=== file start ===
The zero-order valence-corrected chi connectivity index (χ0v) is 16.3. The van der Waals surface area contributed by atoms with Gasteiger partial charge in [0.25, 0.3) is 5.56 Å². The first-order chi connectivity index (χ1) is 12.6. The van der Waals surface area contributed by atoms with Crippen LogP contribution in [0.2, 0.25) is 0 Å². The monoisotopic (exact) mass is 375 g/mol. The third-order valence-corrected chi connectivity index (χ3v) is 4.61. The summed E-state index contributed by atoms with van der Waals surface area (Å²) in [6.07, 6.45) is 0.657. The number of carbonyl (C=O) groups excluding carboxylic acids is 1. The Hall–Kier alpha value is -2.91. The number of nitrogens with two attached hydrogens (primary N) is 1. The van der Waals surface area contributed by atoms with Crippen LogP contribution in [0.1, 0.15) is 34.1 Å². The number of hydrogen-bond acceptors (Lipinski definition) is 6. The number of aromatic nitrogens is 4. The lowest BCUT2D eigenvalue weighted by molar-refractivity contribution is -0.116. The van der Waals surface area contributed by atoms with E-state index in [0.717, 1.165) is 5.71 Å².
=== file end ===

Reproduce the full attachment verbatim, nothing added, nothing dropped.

The zero-order valence-corrected chi connectivity index (χ0v) is 16.3. The van der Waals surface area contributed by atoms with Gasteiger partial charge in [0.25, 0.3) is 5.56 Å². The first-order chi connectivity index (χ1) is 12.6. The van der Waals surface area contributed by atoms with Crippen LogP contribution in [0.2, 0.25) is 0 Å². The monoisotopic (exact) mass is 375 g/mol. The third-order valence-corrected chi connectivity index (χ3v) is 4.61. The summed E-state index contributed by atoms with van der Waals surface area (Å²) in [6.07, 6.45) is 0.657. The number of carbonyl (C=O) groups excluding carboxylic acids is 1. The Hall–Kier alpha value is -2.91. The number of nitrogens with two attached hydrogens (primary N) is 1. The van der Waals surface area contributed by atoms with Crippen LogP contribution in [0.1, 0.15) is 34.1 Å². The number of hydrogen-bond acceptors (Lipinski definition) is 6. The number of aromatic nitrogens is 4. The lowest BCUT2D eigenvalue weighted by molar-refractivity contribution is -0.116. The van der Waals surface area contributed by atoms with E-state index in [0.717, 1.165) is 5.71 Å².